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Friday, Oct 28, 2005
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Posted on Fri, Apr. 29, 2005

Before they were stars...


From opera singers to rock stars, golfers to tennis pros, actors to directors, the metro-east has helped shape the lives of a bevy of famous people. Here is a list of home-grown celebrities and the communities where they spent some of their formative years.

Josephine Baker, East St. Louis: After surviving the 1917 race riots in East St. Louis, she ran away at 13 to dance in vaudeville, on Broadway and eventually with the Folies Bergre in Paris where she became one of the best-known entertainers in Europe. During World War II she gathered intelligence for the French Resistance.

Christine Brewer, Lebanon: Described by The New York Times as a singer with a voice "clear, well controlled and capable of great fluid outpourings," this acclaimed soprano performs with opera companies throughout the world.

Dave Butz, Belleville: A defensive tackle for the St. Louis Cardinals (1973-74) and the Washington Redskins (1975-88), he was third on the Redskins' all-time sacks list with 59-1/2.

Jimmy Connors, Belleville: This tennis star was ranked the No.1 tennis player in the world five times (1974-78) and won five U.S. Opens.

Miles Davis, Alton: One of the most innovative and influential musicians of the last century, he helped found cool jazz, hard bop and fusion, playing alongside jazz greats John Coltrane and Charlie Parker, before forming the Miles Davis Quintet.

Katherine Dunham, East St. Louis: A dancer, choreographer, anthropologist and author, she introduced U.S. and European audiences to Caribbean- and African-based dance movements.

Buddy Ebsen, Belleville: Originally a vaudeville dancer, this actor is best remembered for his role as the neighborly millionaire, Jed Clampett, in the television series "The Beverly Hillbillies."

Bernie Fuchs, O'Fallon: A commerical illustrator and artist, his notable commissions include portraits of Presidents John F. Kennedy, now in the Kennedy Library, and Lyndon Johnson.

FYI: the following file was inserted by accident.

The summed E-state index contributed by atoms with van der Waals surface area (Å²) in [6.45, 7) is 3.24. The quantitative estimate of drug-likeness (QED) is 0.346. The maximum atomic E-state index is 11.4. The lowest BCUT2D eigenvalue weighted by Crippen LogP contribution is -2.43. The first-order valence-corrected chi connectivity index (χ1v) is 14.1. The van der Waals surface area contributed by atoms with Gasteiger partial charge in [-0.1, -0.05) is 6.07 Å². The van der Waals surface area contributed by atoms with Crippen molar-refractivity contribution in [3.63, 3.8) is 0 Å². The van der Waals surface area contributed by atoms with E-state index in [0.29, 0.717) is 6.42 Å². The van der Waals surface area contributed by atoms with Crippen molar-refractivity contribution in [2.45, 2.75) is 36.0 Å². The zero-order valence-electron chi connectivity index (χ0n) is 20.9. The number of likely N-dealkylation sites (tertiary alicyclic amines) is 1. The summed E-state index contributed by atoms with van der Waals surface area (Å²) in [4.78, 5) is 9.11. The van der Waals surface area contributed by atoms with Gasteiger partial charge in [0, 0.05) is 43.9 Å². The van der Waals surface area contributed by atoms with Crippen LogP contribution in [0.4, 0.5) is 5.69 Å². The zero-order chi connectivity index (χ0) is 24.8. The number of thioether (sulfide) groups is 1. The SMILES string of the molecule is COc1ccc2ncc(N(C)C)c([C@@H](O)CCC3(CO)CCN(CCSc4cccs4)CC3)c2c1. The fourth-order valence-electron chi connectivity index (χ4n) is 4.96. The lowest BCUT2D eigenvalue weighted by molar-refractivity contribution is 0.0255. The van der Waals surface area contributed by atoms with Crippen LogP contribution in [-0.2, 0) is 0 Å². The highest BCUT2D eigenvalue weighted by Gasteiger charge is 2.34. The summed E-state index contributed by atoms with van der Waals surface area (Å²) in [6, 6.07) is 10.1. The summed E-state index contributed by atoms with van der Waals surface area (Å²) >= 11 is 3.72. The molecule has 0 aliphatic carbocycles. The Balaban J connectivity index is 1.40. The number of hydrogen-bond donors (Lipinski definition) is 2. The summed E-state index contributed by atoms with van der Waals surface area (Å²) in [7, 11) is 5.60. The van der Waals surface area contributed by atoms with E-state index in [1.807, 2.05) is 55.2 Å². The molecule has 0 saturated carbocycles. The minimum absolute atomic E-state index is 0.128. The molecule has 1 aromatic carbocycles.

Lillian Gish, East St. Louis: One of the great silent screen stars, she was nominated for an Oscar in 1946 for "Duel in the Sun" and received a Lifetime Achievement Award from the American Film Institute in 1984.

Bob Goalby, Belleville: This pro golfer won the 1968 Masters Tournament as well as 10 championships on the PGA tour, three on the Senior PGA tour.

Jay Haas, Belleville: Inspired by his uncle Bob Goalby, he won the San Diego Open in 1977, his first pro victory. In 2004 he won the Payne Stewart Award.

Whitey Herzog, New Athens: "The White Rat" led the St. Louis Cardinals to National League pennants in 1985 and 1987 and a World Series championship in 1982.

William Holden, O'Fallon: Born William Beedle, he won an Oscar in 1953 for "Stalag 17" and also starred in "Sunset Blvd.," "The Wild Bunch" and "Network."

Reginald Hudlin, East St. Louis: Screenwriter and director of "House Party" in 1990, he has since directed "Serving Sara," and "The Ladies Man."

Jackie Joyner-Kersee, East St. Louis: An Olympic gold medalist, she holds the American record for the long jump and has held the heptathlon world record since 1986.

Ken Kwapis, Belleville: This filmmaker directed "Sesame Street: Follow that Bird" (1985) and episodes of "ER," "The Bernie Mac Show" and "Freaks and Geeks."

Erie Mills, Granite City: Career highlights for this soprano include debuts with the New York City Opera in 1982 and with the Metropolitan Opera of New York in 1987.

Eugene B. Redmond, East St. Louis: Poet laureate of East St. Louis, he's also a photographer, local civil rights activist and one of the architects of the national black arts movement of the 1960s.

Red Schoendienst, Germantown: This baseball player and manager twice led the Redbirds to the World Series and has worn a major league uniform every big-league season since 1945.

Michael Stipe, Collinsville: Front man for the Grammy-winning rock band R.E.M., he penned their biggest hit -- "Losing My Religion."

Uncle Tupelo, Belleville: Their innovative blend of punk rock and country sounds spawned two alt-rock groups -- Wilco and Son Volt -- which were regroupings of members of this "cowpunk" band.

Tina Turner, East St. Louis: Born Anna Mae Bullock, this Grammy-winning R&B; singer, known for her powerful vocals and athletic dancing, met Ike Turner in 1956 at the Club Manhattan in East St. Louis, joined his band and married him.

Robert P. Wadlow, Alton: At 8-feet, 11-1/2 inches, he became the Guinness Book of Records' tallest man in 1937 and was known as the Alton Giant.

Gretchen Wilson, Pocahontas: This country singer's first single, "Redneck Woman" became a hit and garnered her a Grammy for Best Female Country Vocal Performance of 2004.

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